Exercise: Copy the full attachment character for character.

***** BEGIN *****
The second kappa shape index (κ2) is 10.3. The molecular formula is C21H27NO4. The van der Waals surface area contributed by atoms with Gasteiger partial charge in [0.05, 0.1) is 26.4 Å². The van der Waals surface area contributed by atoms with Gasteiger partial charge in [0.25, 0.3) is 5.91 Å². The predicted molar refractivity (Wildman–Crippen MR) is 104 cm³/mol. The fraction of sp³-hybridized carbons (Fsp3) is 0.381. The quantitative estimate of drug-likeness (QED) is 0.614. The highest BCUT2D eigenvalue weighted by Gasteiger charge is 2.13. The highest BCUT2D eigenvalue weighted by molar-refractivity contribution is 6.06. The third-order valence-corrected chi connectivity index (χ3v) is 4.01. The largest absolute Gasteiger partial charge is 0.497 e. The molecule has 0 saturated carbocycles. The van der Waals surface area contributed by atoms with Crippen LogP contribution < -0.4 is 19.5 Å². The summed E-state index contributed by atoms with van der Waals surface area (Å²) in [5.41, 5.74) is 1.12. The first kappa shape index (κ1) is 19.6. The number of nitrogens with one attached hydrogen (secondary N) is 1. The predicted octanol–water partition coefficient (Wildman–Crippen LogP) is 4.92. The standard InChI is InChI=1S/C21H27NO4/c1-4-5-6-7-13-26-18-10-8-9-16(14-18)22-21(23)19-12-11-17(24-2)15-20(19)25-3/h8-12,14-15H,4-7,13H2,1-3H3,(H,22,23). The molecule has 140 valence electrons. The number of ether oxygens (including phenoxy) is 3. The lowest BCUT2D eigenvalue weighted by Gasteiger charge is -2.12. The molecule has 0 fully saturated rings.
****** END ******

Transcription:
The second kappa shape index (κ2) is 10.3. The molecular formula is C21H27NO4. The van der Waals surface area contributed by atoms with Gasteiger partial charge in [0.05, 0.1) is 26.4 Å². The van der Waals surface area contributed by atoms with Gasteiger partial charge in [0.25, 0.3) is 5.91 Å². The predicted molar refractivity (Wildman–Crippen MR) is 104 cm³/mol. The fraction of sp³-hybridized carbons (Fsp3) is 0.381. The quantitative estimate of drug-likeness (QED) is 0.614. The highest BCUT2D eigenvalue weighted by Gasteiger charge is 2.13. The highest BCUT2D eigenvalue weighted by molar-refractivity contribution is 6.06. The third-order valence-corrected chi connectivity index (χ3v) is 4.01. The largest absolute Gasteiger partial charge is 0.497 e. The molecule has 0 saturated carbocycles. The van der Waals surface area contributed by atoms with Crippen LogP contribution < -0.4 is 19.5 Å². The summed E-state index contributed by atoms with van der Waals surface area (Å²) in [5.41, 5.74) is 1.12. The first kappa shape index (κ1) is 19.6. The number of nitrogens with one attached hydrogen (secondary N) is 1. The predicted octanol–water partition coefficient (Wildman–Crippen LogP) is 4.92. The standard InChI is InChI=1S/C21H27NO4/c1-4-5-6-7-13-26-18-10-8-9-16(14-18)22-21(23)19-12-11-17(24-2)15-20(19)25-3/h8-12,14-15H,4-7,13H2,1-3H3,(H,22,23). The molecule has 140 valence electrons. The number of ether oxygens (including phenoxy) is 3. The lowest BCUT2D eigenvalue weighted by Gasteiger charge is -2.12. The molecule has 0 fully saturated rings.